Today’s distribution center technology trends center on using smarter equipment to speed up the path from the distribution center to the customer. Market expansion through online ordering and direct-to-consumer sales models have also increased the need for DCs to carry a more diverse selection of products. At the same time, distribution centers must keep throughput and accuracy high.
Intelligent technology can optimize every process in a distribution center, from receiving orders to selecting products to tracking shipments. These technologies go beyond simple warehouse management platforms and automated storage and retrieval systems. They leverage unique features like augmented reality and artificial intelligence to speed worker tasks and improve processes.
Three Distribution Center Technology Trends to Optimize Your Process
Managers of distribution centers with large and diverse volumes of products are challenged by the need to keep both productivity and accuracy high. When considering warehouse and distribution center technology improvements, they target systems with the potential to increase throughput, enhance picking accuracy, and improve overall efficiency. Some of these systems include:
- Automated guided vehicles (AGVs): AGVs provide an automated method of moving pallets through the distribution center without the need for human intervention, which reduces the risk of injuries and enhances speed. While AGVs aren’t a new technology, how they move is changing. In the past, these vehicles were guided by a fixed path marked by wires or magnetic tape. However, wireless technology allows AGVs to move more dynamically, free of guide wires, to account for the ever-changing environment. AGVs can now be programmed to follow a certain path, and the ability to change this programming gives them greater flexibility to carry out tasks around the warehouse.
- Vision picking glasses: Augmented reality glasses save time in the picking process by creating an overlay that allows employees to instantly see product details for simplified picking. This eliminates the need for employees to struggle to reach barcodes to scan them. In a recent DHS pilot program, the use of such glasses improved productivity by 25 percent.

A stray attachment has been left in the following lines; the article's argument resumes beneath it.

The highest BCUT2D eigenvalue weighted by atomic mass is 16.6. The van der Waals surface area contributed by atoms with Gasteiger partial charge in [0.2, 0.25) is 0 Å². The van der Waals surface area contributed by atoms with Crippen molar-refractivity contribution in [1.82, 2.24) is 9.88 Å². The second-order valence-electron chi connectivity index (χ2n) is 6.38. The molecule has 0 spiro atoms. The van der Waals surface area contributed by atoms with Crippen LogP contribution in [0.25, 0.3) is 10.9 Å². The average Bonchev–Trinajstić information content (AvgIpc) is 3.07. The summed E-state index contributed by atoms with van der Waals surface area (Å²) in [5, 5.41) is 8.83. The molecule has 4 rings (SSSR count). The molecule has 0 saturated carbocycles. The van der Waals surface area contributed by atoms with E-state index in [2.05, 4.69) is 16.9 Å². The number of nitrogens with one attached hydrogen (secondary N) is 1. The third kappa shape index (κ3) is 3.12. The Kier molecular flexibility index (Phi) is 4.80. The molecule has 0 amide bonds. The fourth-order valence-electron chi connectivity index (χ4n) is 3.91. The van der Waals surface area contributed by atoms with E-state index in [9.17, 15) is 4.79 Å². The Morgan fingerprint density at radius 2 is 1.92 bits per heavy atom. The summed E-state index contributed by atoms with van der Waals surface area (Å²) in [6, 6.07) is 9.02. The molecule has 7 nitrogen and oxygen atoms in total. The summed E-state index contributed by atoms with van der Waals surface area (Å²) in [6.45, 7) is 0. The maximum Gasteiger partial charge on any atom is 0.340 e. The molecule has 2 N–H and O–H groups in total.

- High-density vertical storage: Automated equipment allows managers to expand storage space by making use of vertical real estate through a high-density deep lane storage system. Forklifts and people also need room to move around, meaning that traditional warehouse setups must store and position products in a way that allows for maneuverability. Automated equipment, on the other hand, doesn’t need as much space to move in, so supply chain managers can reclaim square footage for other uses.
One thing these new technologies have in common is the reduction of the human component of labor. Automation places the brunt of the labor on machines, which improves efficiency and increases picking accuracy. However, to make the most of these automated systems, managers must be prepared to make a few changes on the distribution center floor.
Supporting an Automated Distribution Center Environment
Most distribution center best practices are based on an increasingly automated environment, where pallets of products move and are tracked seamlessly. A major limitation in this environment is a staple of distribution center production: wood pallets.
Wood pallets frequently shed debris that can get into automated equipment and jam it. They are prone to failure, and a collapsed pallet has the potential to cause automated equipment damage and downtime. The weight and dimensions of wood pallets also vary widely, making it difficult to calibrate equipment. Finally, boards and large pieces of wood often break off wood pallets; if a wood block pallet is equipped with an RFID tag, it’s likely the tag will be left behind at some point along with the board to which it’s attached.
Plastic pallets are up to 35 percent lighter than their wooden counterparts.
Plastic pallets are the best way to avoid these issues and to optimize the ROI of your automation. Plastic pallets do not shed debris or shards that might jam equipment and they have a consistent weight and dimensions that allow for machine calibration to tighter tolerances. Plastic pallets are up to 35 percent lighter than their wooden counterparts, which is gentler on equipment and can reduce overall transportation costs.
Prior to taking advantage of any distribution center technology trends, managers should consider making the switch to plastic pallets. Plastic pallets are the perfect fit for the distribution center of the future because they are the future of pallets. By switching now, managers can optimize their distribution center for any level of automation. Plastic pallets are sustainable, sturdy, and designed to support the technology that’s improving the efficiency of distribution centers everywhere.
iGPS pallet pooling supports distribution center technology trends by renting a sturdy, consistent platform with embedded barcode and RFID tags for simplified scanning. Our pooling options allow you to save money on managing your pallet fleet so you can invest more in efficient technology. To learn more, contact us at 1-800-884-0225, email a specialist at [email protected], or visit our contact page.